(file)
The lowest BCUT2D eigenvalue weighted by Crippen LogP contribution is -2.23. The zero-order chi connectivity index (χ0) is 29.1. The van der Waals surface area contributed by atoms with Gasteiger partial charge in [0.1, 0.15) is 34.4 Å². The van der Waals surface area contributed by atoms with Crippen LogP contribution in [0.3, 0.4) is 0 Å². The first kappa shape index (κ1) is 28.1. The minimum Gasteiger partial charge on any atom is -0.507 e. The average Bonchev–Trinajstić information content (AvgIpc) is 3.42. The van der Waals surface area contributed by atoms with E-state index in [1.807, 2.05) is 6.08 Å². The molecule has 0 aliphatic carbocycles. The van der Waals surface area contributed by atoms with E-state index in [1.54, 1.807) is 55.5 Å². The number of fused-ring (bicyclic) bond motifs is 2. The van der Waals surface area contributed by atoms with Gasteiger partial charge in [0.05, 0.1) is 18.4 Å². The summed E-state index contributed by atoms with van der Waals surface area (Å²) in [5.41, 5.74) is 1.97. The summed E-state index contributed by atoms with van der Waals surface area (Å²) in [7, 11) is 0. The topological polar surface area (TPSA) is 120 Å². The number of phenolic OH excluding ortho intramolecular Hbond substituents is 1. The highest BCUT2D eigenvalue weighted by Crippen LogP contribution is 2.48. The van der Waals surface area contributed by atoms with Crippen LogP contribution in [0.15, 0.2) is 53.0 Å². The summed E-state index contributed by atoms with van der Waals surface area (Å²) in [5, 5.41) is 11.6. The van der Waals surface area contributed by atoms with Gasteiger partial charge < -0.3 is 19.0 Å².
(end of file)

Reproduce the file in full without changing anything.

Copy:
The lowest BCUT2D eigenvalue weighted by Crippen LogP contribution is -2.23. The zero-order chi connectivity index (χ0) is 29.1. The van der Waals surface area contributed by atoms with Gasteiger partial charge in [0.1, 0.15) is 34.4 Å². The van der Waals surface area contributed by atoms with Crippen LogP contribution in [0.3, 0.4) is 0 Å². The first kappa shape index (κ1) is 28.1. The minimum Gasteiger partial charge on any atom is -0.507 e. The average Bonchev–Trinajstić information content (AvgIpc) is 3.42. The van der Waals surface area contributed by atoms with E-state index in [1.807, 2.05) is 6.08 Å². The molecule has 0 aliphatic carbocycles. The van der Waals surface area contributed by atoms with E-state index in [1.54, 1.807) is 55.5 Å². The number of fused-ring (bicyclic) bond motifs is 2. The van der Waals surface area contributed by atoms with Gasteiger partial charge in [0.05, 0.1) is 18.4 Å². The summed E-state index contributed by atoms with van der Waals surface area (Å²) in [5.41, 5.74) is 1.97. The summed E-state index contributed by atoms with van der Waals surface area (Å²) in [7, 11) is 0. The topological polar surface area (TPSA) is 120 Å². The number of phenolic OH excluding ortho intramolecular Hbond substituents is 1. The highest BCUT2D eigenvalue weighted by Crippen LogP contribution is 2.48. The van der Waals surface area contributed by atoms with Crippen LogP contribution in [0.15, 0.2) is 53.0 Å². The summed E-state index contributed by atoms with van der Waals surface area (Å²) in [5, 5.41) is 11.6. The van der Waals surface area contributed by atoms with Gasteiger partial charge < -0.3 is 19.0 Å².